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Innovation in animal health – what’s leading the pack?

Dogs on a pebbly beach after a swim

There’s been drastic changes and improvements in the animal health space in the past year. These advances have had far-reaching implications on not only veterinary practices and research but also on the livestock industry and our understanding of animals as a whole.

Let’s that a look at some exciting developments in animal health this year:

Animal welfare

More people own pets than ever before, and they’re spending more on them as well. According to the APPA National Pet Owners Survey, 68% of American households now own a pet, up from 58% in 1988.

The total U.S. pet industry is projected to rise by almost $3 billion to just over $69 billion this year as 60% of U.S. animal health company revenue comes from companion animals, the remaining 40% representing livestock. But owners aren’t just spending on luxuries for their adopted family members, the rise in spending comes in part from the increased longevity as their pets live longer, healthier lives. This can be the result of improved knowledge about their companion animals and tracking.

Livestock health is on the rise as well as new research into emotional states of animals is researched alongside physical health.  Using facial recognition, the development of species-specific grimace scales has allowed researchers at the University of Guelph to evaluate piglet pain using facial expressions following castration and tail docking. The aim of the study was to compare facial expressions in piglets that did and did not receive any form of analgesic or anesthetic

Researchers from Vrije Universiteit Brussel in Belgium and Ruhr-Universitat Bochum in Germany performed another study that shows that humans are able to assess the emotional value in the sounds made by different mammals, reptiles and amphibians.

The team of researchers gathered the voice recordings of a diverse group of nine different species: The black-capped chickadee, hourglass treefrog, American alligator, common raven, giant panda, Barbary macaque and the African bush elephant.

Then, research participants were asked to listen to the recordings and try to identify the emotional state of the animal who made it. To rule out the possibility that certain sounds may be more recognizable by people who speak a certain language, the researchers recruited volunteers who spoke German, English or Mandarin.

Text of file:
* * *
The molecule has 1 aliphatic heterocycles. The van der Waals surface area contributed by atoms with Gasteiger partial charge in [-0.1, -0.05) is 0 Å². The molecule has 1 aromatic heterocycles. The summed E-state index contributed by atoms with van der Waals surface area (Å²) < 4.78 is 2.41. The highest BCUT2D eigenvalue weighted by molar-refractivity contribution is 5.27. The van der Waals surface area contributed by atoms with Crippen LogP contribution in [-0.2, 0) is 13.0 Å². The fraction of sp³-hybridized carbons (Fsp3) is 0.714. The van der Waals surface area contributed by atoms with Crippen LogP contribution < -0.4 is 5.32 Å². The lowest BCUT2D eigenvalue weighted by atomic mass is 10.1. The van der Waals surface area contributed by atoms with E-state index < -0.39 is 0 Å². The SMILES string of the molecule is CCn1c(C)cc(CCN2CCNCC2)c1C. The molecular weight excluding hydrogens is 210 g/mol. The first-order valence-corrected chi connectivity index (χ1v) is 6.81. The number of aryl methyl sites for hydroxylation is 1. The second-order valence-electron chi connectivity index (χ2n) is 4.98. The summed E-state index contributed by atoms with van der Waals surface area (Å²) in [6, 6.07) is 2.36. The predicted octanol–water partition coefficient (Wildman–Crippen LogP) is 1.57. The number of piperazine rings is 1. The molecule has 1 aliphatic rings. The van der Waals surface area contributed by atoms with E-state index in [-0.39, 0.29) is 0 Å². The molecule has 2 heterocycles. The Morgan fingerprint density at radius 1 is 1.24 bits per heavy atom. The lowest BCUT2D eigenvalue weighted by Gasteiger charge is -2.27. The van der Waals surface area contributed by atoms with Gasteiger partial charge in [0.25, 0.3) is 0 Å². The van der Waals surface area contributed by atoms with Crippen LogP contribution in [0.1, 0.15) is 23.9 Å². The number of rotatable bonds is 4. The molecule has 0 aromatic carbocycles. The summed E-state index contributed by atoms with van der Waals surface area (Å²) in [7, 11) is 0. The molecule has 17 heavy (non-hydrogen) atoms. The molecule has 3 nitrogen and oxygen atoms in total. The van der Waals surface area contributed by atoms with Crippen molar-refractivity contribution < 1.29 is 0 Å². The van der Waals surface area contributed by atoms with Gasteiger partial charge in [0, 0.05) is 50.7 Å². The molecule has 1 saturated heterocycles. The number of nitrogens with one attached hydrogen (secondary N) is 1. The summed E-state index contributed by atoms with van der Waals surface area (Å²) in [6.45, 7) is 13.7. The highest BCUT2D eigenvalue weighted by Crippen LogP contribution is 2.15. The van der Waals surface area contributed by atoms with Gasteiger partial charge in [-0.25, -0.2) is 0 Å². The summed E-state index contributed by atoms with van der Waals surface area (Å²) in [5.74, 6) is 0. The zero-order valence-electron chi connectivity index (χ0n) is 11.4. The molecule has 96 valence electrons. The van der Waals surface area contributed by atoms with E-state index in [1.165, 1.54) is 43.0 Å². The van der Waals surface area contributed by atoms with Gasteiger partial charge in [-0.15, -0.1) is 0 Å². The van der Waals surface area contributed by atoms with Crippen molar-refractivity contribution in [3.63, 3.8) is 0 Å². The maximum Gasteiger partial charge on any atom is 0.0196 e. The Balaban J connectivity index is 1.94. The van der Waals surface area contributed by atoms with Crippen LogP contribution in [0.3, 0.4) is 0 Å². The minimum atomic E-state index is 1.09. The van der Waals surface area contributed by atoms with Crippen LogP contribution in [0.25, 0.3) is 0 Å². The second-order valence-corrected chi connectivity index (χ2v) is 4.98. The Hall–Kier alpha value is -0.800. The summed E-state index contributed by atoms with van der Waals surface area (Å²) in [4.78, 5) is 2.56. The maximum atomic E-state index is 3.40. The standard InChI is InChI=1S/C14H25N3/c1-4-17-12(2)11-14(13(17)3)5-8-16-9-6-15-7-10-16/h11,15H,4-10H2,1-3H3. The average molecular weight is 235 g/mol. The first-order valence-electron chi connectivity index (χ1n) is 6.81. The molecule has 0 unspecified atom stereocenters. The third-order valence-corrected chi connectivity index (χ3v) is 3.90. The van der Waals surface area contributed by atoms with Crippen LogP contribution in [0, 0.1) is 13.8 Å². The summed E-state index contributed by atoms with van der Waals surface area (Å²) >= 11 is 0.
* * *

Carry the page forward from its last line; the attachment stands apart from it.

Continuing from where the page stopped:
The researchers also carried out an acoustic analysis of the sounds on the recordings, comparing the sounds with people’s reactions to them and found that humans use many acoustic clues, such as sound frequency, to understand emotional noises made by other animals.

The findings show that there might be a universal code for the vocal expression and perception of emotions among animals.

The internet of animals

Fitness trackers are now mainstream for pets as owners get used to the advances of internet connected technology for personal tracking for themselves. RFID chip, NFC (near field communication) enabled devices and high-speed internet are growing a market for wearable activity and health monitors in the pet sector.

In livestock, we’re seeing the same trends as monitoring solutions offer robust data analytics that can give producers real-time insights into how and when to intervene in the care of their animals.

Synthetic meats and antibiotics

The livestock sector is moving rapidly to meet the demands for a reduction and/or elimination of the use of antibiotics, and its opening up a whole new market for alternative proteins. So much so that the once niche market, fueled by animal activists has been taken up by major industry players like Tyson and Perdue.

With the human population on the rise, it’s no wonder we’re looking for a diet seeking to replace the labour-intensive farming on pork and beef, even going so far as to explore the insect world, which the Chinese have been savvy to for a very long time. New products like baking flour made of crickets could soon be turning mainstream. But a stop-gap from replacing current proteins with wholly new resources is to tackle the resources that go into meat production in the first place.

The animal feed enzymes industry, which accumulated a revenue of USD$1.1 billion in 2016, is set to surpass USD$2 billion by 2024, according to Global Market Insights, Inc. This industry has a large impact on the environment, which may exceed that of the burning of fossil fuels. It’s been said that a hamburger takes 330 gallons of water to create, but that may no longer be a concern with recent innovations in synthetic meat.

The company  “Memphis Meats” has successfully grown real, authentic tasting meat from animal stem cells. The beef, pork and poultry grown by Memphis Meats provide all the same nutrients and flavor as the meat you get from the supermarket, but without all the unnecessary consequences of the contemporary livestock rearing process.

The animal health industry itself is growing at a rapid pace and is already being valued at the tune of $24 billion with an expected worth of $58.4 billion by 2025. As we can see the industry is booming, and the complex ecosystem of animal health products and services that are evolving around it is dynamic and robust. We can undoubtedly expect to see continued acquisitions and large scale investments that push the expansion of the animal health industry and ecosystem.

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